which specifies that the immediate past Chief Justice would be the person first called upon by the President to head the caretaker government and if he is unable or unwilling then his predecessor and so on. the law regulating the supreme command of the defense services (which vests in the President). shall be administered by the President. A major issue has arisen because of the particular provision in the constitution relating to the appointment of the head of the caretaker government.Alleged manipulation of the system of caretaker government and calls for further reforms With the next general election in Bangladesh due in 2006. that is. These and various other concerns have led the 14 political parties of Bangladesh to demand reforms in the caretaker form of government. Any action by the incumbent government. The ruling BNP government is reluctant to accept the demands of the opposition on the plea that the thirteenth amendment was passed with the consensus of all parties and therefore the system should continue as provided for in the thirteenth amendment. The opposition is strongly objecting to his being designated as head of the caretaker government on account of his past association with the present ruling party. which conveys the impression that it is seeking to ensure that a particular person is chosen by adopting such means as altering the retirement date of the existing chief justice raises doubts about the impartiality of the person. . The opposition urges that the defense services should be administered during the caretaker government period in exactly the same way as all other subjects . on the advice of the Chief Advisor. This had the effect of ensuring that the person who was then the immediate past chief justice would continue to be in that position when the time came for the formation of the caretaker government. The other issue relating to the caretaker is that the thirteenth amendment provides that during the period when there is a non-party caretaker government. The fourteenth amendment (2004) passed by the BNP government raised the retiring age of the Chief Justice. the opposition parties' alliance has demanded some changes and improvements in the Caretaker Government system.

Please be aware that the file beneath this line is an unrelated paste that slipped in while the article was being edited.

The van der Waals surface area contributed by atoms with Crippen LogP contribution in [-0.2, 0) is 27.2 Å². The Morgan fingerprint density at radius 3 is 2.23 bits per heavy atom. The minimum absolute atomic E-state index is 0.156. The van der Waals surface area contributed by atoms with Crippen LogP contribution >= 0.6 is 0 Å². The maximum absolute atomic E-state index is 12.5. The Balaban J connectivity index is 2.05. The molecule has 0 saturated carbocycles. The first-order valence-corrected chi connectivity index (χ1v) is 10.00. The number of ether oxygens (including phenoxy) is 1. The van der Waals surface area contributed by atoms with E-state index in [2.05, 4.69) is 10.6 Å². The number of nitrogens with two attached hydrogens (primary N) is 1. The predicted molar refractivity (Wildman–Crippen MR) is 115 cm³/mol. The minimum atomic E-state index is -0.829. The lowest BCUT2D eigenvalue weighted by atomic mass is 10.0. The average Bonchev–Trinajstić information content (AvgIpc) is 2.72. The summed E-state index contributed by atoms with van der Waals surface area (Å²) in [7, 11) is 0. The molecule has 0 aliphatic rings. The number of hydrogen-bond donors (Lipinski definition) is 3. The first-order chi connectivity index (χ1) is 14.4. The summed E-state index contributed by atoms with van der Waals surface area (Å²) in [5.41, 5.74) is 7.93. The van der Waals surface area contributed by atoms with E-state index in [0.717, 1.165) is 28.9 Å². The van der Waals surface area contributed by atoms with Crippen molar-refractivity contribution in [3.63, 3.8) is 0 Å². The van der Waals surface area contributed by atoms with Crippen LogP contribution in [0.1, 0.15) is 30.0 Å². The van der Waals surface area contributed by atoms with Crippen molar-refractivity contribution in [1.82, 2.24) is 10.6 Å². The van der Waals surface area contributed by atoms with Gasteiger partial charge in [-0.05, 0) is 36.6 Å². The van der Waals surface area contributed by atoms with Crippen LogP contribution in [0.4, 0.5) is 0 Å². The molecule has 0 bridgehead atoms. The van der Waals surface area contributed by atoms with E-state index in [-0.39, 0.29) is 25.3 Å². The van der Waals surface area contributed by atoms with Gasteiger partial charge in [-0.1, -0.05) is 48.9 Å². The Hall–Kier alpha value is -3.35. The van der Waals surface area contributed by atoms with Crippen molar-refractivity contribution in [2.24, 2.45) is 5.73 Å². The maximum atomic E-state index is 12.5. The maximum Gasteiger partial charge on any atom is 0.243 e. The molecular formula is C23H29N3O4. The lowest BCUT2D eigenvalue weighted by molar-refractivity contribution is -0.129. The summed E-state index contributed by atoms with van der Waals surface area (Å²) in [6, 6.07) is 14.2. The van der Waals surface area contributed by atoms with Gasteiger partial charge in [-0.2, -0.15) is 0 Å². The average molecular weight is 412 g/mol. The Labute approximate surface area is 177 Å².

Election management bodies are not strong or assertive enough to ensure the integrity of elections. Although Bangladesh model of a caretaker government is worth consideration by countries like Pakistan. Bangladesh. have come up with constitutional innovation by taking the appointment of a caretaker government out of the discretionary jurisdiction of President and by providing detailed guidelines on the composition and powers of the caretaker government. an elected government continues as the caretaker government during elections without anybody suspecting any wrongdoing at the hand of the caretaker government. even such comprehensive constitutional provisions also fail to ensure integrity of election and acceptance of the result by all parties. if any. In such countries. But. integrity of the election process is generally a question. it fails to provide sufficient safeguards against electoral manipulation by a strong and partisan head of the state determined to favor a particular party. In such cases. The current crisis in Bangladesh where opposition is demanding further electoral reforms despite a comprehensive constitutional provision of a neutral caretaker government illustrates this problem. a neutral caretaker government is considered essential to ensure free and fair election. constitutional provisions. arises when Head of the state is also perceived to be partisan and potentially someone who can manipulate the election process to the advantage of his or her favorite party. election management bodies have sufficient independence and powers to ensure free and fair election without any fear of interference by the government.Conclusions In mature democracies. The problem. about the neutral caretaker governments appointed in the discretion of the President fail to inspire confidence in the electoral process and the crisis therefore continues. however. . There is a deficit of trust between the ruling and opposition parties. In some democratizing countries. like Bangladesh . In such democracies. In such cases. as the basic problem of weak democratic culture and lack of trust persists. it does not matter who is running the caretaker government as the established norms and institutions guard against any possibility of interference by the government or for that matter anyone. Ruling party is generally suspected of manipulating the election results to its own advantage.